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Evidence-based practice: a mixed methods approach to understanding educational psychologists’ use of evidence in practice

Dr Dan O'Hare
University of Bristol

Further reading


Evidence-based practice is a term that continues to receive a great deal of attention within the Educational Psychology (EP) profession. Publications within the EP field have suggested that evidence-based practice is unworkable due to its reliance on research evidence and have instead suggested practice which is based primarily on practitioner experience.

This study suggests that EP conceptualisations of evidence-based practice have been too narrow and adopts a model of evidence-based practice from the field of organisational psychology. This model accepts a wide range of sources of evidence including research findings, practitioner experience and judgement, information from people directly affected by decision and information from the local context.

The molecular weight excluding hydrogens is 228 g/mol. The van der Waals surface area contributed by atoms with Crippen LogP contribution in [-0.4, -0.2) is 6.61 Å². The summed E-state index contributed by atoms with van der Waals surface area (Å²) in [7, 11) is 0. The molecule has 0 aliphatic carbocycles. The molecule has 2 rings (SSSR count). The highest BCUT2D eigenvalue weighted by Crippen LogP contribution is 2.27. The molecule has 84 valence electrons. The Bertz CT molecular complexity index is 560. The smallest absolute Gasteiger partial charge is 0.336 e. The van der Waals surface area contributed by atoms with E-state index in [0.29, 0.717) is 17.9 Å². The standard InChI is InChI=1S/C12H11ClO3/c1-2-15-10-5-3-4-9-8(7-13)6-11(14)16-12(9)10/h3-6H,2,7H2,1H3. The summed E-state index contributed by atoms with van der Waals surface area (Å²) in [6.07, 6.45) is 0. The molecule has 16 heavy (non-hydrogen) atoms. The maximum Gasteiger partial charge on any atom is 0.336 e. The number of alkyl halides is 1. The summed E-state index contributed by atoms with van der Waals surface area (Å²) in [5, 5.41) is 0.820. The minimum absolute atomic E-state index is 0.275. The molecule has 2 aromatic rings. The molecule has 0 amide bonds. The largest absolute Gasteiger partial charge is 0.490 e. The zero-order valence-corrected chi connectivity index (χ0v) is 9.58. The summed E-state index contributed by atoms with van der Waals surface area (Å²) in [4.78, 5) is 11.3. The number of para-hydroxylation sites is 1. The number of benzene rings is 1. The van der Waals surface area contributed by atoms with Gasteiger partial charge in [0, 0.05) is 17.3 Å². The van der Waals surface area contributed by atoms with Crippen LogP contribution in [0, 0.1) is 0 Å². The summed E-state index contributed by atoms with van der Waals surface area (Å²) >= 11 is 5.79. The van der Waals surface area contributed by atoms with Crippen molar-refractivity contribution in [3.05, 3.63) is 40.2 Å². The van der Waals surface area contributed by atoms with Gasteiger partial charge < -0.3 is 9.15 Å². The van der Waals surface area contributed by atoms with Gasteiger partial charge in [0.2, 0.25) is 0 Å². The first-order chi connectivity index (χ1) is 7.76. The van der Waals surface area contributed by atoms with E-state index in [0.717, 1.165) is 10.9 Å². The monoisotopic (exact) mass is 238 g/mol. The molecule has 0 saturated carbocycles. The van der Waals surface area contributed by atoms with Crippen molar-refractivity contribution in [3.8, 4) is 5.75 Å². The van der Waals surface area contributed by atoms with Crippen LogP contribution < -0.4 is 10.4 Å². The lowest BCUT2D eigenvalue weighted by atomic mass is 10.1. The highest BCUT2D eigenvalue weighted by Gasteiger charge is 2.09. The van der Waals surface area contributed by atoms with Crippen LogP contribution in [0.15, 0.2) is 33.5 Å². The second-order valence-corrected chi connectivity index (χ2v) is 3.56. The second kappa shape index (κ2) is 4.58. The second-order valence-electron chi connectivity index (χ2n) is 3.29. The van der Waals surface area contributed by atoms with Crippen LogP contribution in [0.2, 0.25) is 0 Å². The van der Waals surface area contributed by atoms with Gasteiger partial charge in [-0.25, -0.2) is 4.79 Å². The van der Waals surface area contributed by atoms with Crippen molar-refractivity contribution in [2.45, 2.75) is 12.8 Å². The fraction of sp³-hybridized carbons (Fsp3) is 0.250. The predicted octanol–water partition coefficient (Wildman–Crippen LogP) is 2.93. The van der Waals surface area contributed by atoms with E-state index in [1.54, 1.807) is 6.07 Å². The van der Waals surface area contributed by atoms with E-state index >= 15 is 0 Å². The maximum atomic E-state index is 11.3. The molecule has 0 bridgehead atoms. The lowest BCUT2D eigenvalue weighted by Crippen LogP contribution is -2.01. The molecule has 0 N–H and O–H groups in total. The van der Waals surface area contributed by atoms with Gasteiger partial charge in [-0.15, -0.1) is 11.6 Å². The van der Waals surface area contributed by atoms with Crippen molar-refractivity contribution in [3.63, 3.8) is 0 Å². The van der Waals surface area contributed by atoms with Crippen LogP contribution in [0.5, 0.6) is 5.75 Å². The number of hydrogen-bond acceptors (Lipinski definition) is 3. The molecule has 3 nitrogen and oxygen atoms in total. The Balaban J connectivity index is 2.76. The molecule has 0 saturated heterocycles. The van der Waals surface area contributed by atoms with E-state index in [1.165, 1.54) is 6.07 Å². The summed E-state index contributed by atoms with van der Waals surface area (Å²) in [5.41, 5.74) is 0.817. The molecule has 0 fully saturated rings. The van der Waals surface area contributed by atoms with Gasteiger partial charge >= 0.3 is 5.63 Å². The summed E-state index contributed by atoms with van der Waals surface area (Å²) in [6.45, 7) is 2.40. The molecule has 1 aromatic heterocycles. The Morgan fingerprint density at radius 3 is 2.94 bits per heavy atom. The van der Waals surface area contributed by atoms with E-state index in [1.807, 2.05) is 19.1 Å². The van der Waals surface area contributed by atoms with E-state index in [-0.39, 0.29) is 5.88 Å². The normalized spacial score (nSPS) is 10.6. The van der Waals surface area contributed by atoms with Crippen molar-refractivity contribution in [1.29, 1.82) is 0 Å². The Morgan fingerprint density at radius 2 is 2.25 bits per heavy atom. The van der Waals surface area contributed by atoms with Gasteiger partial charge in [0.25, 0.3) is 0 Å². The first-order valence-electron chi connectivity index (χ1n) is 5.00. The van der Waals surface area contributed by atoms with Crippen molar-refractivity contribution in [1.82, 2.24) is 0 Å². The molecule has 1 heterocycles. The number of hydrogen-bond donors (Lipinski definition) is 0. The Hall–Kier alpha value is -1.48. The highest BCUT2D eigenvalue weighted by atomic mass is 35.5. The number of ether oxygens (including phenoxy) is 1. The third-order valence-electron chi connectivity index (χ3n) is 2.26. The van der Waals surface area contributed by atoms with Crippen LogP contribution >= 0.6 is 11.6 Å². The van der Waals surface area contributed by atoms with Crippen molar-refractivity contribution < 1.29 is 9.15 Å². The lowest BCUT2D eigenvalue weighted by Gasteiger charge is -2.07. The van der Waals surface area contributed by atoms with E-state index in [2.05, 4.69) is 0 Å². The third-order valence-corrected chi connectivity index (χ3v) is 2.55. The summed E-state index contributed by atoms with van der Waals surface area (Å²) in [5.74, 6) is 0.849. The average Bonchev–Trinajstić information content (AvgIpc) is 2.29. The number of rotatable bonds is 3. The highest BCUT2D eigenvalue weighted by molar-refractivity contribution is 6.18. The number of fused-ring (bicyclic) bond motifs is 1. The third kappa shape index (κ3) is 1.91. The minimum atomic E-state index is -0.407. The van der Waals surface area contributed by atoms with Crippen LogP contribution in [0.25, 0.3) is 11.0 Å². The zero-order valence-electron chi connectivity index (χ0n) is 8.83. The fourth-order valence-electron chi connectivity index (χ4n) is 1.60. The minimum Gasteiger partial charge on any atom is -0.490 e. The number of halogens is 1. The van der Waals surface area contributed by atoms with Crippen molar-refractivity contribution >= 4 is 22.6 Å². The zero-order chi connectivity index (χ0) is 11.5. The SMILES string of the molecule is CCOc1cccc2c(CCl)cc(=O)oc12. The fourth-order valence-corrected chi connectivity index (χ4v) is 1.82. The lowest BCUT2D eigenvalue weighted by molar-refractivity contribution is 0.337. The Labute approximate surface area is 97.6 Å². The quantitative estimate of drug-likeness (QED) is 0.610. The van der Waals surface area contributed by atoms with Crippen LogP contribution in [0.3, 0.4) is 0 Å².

A mixed methods approach is adopted to explore EPs understandings and use of evidence in practice. The study is comprised of three phases: an experiment, an attitude scale, and a focused ethnography with interviews. Findings for this study are mixed primarily at the level of interpretation.

Findings suggest that EPs orientation towards evidence-based practice is complex. It is suggested that EPs may currently lack some of the skills to be effective evidence-based practitioners but that a wide range of evidence is already drawn on in daily practice. A major barrier to a more critical understanding and application of evidence-based practice is an underlying assumption that ‘evidence’ is synonymous with ‘research’.

An expanded model of evidence-based practice is presented which, it is suggested, will allow for EPs to critically and explicitly engage with many types of evidence within practice. An essential element of evidence-based practice for EPs is their connection and relationship with peers that allows for exposure to challenge, new ideas and ways of thinking.

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